What You Need to Know About Eczema
Anna K. Fryxell
It’s estimated that 35 million Americans suffer from eczema, also known as the “itch that rashes.” Specifically, it affects about one to three percent of adults and about 10 to 20 percent of children. Eczema can range from mild dry and flaky skin to severe red and irritated skin. Regardless of the severity, it’s a condition that constantly needs attention.
“Eczema is caused by an imbalance of the immune system in skin, leading to inflammation, redness and itching,” says Miami dermatologist Oscar Hevia, MD. Eczema is seen in all skin types, ethnicities and genders, but it’s more common in fair skin than in dark skin.
“It’s an inflammatory process and it’s usually caused by your genes,” says West Palm Beach, FL, dermatologist Kenneth Beer, MD. “Interestingly, it may be associated with asthma, hay fever and other allergic diseases.” While most people show signs of eczema as a child, it can also show up later in life. “It may be triggered later in life by living in a dry environment that causes the skin to crack and be exposed to environmental allergens.”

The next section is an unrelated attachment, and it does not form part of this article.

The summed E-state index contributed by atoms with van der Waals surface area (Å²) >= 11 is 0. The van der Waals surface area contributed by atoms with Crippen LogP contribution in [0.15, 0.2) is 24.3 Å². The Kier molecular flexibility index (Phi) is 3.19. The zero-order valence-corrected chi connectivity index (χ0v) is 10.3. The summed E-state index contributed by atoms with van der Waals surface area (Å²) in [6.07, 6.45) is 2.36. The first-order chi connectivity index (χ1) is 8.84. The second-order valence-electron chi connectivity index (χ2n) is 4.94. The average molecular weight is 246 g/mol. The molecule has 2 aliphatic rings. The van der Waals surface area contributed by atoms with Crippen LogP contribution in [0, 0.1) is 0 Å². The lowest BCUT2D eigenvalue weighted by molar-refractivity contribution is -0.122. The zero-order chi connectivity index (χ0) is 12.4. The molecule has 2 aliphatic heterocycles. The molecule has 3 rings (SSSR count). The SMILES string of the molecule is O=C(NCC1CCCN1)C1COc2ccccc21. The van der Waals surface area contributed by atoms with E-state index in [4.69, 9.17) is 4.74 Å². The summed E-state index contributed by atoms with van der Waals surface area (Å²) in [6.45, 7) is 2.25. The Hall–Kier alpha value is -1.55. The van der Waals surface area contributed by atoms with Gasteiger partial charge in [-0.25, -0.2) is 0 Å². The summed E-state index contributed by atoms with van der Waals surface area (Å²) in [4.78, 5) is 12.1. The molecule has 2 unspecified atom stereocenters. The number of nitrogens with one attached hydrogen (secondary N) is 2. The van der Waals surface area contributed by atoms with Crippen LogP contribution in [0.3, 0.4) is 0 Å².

Other triggers include fragrances found in fabric softeners and soaps, stress and certain foods. “Diet affects eczema by exacerbating an underlying condition,” says Dr. Beer. “For some people, they can see flares after eating certain food such as strawberries, raspberries or foods that have certain preservatives or dyes.”
To treat is, use fragrance- and dye-free moisturizers as your first line of defense. On top of that, topical steroids are often necessary to help ease eczema. There are also oral antibiotics and steroids you can take to help keep it under control. “Patients with eczema should also avoid over bathing and keep the skin well-hydrated with creams and ointments,” says Dr. Hevia.
Do you have eczema? What skin-care products do you use?